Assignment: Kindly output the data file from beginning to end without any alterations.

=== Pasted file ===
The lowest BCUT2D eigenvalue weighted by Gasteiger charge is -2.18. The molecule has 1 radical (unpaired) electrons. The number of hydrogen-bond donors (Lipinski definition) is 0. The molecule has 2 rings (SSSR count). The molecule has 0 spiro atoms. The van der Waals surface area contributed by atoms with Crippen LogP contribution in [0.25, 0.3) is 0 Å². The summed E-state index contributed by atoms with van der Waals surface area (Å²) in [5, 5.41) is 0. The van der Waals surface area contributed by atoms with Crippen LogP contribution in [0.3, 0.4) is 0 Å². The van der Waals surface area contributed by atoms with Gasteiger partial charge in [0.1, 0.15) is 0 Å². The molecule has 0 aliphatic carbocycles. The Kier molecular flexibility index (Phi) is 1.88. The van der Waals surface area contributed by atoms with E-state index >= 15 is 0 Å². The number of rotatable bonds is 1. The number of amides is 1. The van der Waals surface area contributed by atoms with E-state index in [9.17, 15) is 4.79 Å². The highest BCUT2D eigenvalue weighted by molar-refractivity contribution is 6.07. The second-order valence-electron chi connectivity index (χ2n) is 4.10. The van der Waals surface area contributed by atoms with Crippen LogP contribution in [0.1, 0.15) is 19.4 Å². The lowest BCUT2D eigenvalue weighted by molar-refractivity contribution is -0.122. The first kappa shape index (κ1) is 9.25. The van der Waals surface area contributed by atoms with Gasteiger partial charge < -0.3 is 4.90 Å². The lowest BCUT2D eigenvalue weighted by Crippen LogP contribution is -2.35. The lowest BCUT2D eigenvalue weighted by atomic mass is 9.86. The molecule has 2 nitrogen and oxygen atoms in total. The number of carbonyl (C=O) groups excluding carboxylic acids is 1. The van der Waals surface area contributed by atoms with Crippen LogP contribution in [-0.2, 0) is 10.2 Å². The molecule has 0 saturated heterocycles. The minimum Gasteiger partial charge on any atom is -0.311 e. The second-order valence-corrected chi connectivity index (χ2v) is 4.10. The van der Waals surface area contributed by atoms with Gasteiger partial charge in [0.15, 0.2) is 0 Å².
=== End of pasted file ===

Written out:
The lowest BCUT2D eigenvalue weighted by Gasteiger charge is -2.18. The molecule has 1 radical (unpaired) electrons. The number of hydrogen-bond donors (Lipinski definition) is 0. The molecule has 2 rings (SSSR count). The molecule has 0 spiro atoms. The van der Waals surface area contributed by atoms with Crippen LogP contribution in [0.25, 0.3) is 0 Å². The summed E-state index contributed by atoms with van der Waals surface area (Å²) in [5, 5.41) is 0. The van der Waals surface area contributed by atoms with Crippen LogP contribution in [0.3, 0.4) is 0 Å². The van der Waals surface area contributed by atoms with Gasteiger partial charge in [0.1, 0.15) is 0 Å². The molecule has 0 aliphatic carbocycles. The Kier molecular flexibility index (Phi) is 1.88. The van der Waals surface area contributed by atoms with E-state index >= 15 is 0 Å². The number of rotatable bonds is 1. The number of amides is 1. The van der Waals surface area contributed by atoms with E-state index in [9.17, 15) is 4.79 Å². The highest BCUT2D eigenvalue weighted by molar-refractivity contribution is 6.07. The second-order valence-electron chi connectivity index (χ2n) is 4.10. The van der Waals surface area contributed by atoms with Crippen LogP contribution in [0.1, 0.15) is 19.4 Å². The lowest BCUT2D eigenvalue weighted by molar-refractivity contribution is -0.122. The first kappa shape index (κ1) is 9.25. The van der Waals surface area contributed by atoms with Gasteiger partial charge < -0.3 is 4.90 Å². The lowest BCUT2D eigenvalue weighted by Crippen LogP contribution is -2.35. The lowest BCUT2D eigenvalue weighted by atomic mass is 9.86. The molecule has 2 nitrogen and oxygen atoms in total. The number of carbonyl (C=O) groups excluding carboxylic acids is 1. The van der Waals surface area contributed by atoms with Crippen LogP contribution in [-0.2, 0) is 10.2 Å². The molecule has 0 saturated heterocycles. The minimum Gasteiger partial charge on any atom is -0.311 e. The second-order valence-corrected chi connectivity index (χ2v) is 4.10. The van der Waals surface area contributed by atoms with Gasteiger partial charge in [0.15, 0.2) is 0 Å².